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2 Responses to "Were you ‘art-full’ this past week?"

  1. Octavian1

    On Friday night I attended an excellent performance of Dominick Argento’s one-act opera Postcard from Morocco. While sung by students, it was professional and well done in every aspect — a true revelation of what is happening on the Binghamton University campus in the music department.

    Performances were on March 9 and 11; the women in the production were double cast, while the men sang both performances. MM Opera, MM Voice and BMus undergraduates sang the seven roles (three women, four men). Kudos to them, their voice teachers and their vocal coaches, as the singing was excellent across the board. Their acting was equally effective and nuanced, due in no small part to the expert staging by Tommy Iafrate, which was never fussy yet made space for the big moments.
    The small orchestra, conducted by Willie Anthony Waters and comprised of faculty members, was crisp and musical and never overpowering, shining particularly in its all-too-brief “solo” opportunity in the middle of the production. What surprised/impressed me most about this performance (in a good way) was the level of musicianship, understanding of the style and its idioms, and the fact that I could clearly understand the English (an altogether too frequent pet peeve of mine) –- I’ve seen professional opera productions that couldn’t bring all that to the table. All in all a VERY enjoyable evening of astonishingly good quality.

  2. Heldencomprimario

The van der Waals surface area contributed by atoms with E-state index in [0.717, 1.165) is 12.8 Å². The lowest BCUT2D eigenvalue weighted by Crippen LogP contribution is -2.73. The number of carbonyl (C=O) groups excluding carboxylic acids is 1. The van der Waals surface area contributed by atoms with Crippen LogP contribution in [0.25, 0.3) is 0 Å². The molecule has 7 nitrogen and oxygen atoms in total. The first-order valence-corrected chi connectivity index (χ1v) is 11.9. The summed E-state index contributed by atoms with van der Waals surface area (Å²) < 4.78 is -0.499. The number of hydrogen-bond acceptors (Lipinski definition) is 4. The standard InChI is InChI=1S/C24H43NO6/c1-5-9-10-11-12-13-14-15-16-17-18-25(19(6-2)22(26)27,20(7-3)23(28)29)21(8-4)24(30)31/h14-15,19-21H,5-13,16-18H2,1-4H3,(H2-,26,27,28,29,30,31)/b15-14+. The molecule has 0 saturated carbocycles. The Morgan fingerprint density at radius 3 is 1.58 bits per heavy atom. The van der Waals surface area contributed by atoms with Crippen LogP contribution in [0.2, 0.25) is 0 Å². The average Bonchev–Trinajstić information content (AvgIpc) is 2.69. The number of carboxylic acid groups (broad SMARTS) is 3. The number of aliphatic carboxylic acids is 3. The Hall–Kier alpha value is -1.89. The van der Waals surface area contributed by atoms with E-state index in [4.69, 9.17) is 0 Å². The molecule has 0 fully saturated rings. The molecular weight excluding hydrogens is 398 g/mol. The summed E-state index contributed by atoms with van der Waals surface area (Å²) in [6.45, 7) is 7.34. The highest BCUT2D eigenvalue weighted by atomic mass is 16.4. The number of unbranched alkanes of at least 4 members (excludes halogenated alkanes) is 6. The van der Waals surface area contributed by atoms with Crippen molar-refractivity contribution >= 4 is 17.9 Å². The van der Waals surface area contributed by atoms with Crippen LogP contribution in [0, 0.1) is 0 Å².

I agree! It’s a bizarre little opera with no plot, about people hiding secrets and yet wanting to know everyone else’s. The staging was was like choreography. I can’t imagine the work that went into that. Every character had his or her own way of moving; you knew all you needed to know about the Hatbox Lady just by the way Deanna Morgan moved — and, as the Foreign Singer, she moved completely differently. The singing was impressive and understandable (although there are places where the characters sing nonsense syllables on purpose). I did some research and found that the composer got brickbats from his fellow composers for writing memorable tunes for an opera in 1971. I can’t remember who sang a gorgeous quartet, but I do remember that Cole Tornberg got the two best arias in the show. Kudos to Carina Kahane who was charged with singing notes only dogs can hear, and Erik Tofte did his role on crutches. The orchestra should get an award for playing what sounded like a really challenging score that changed the atmosphere, but the percussionist had the most to do. … I’m looking at the program now. …Okay, it was Daniel Fabricius. He was just showing off!

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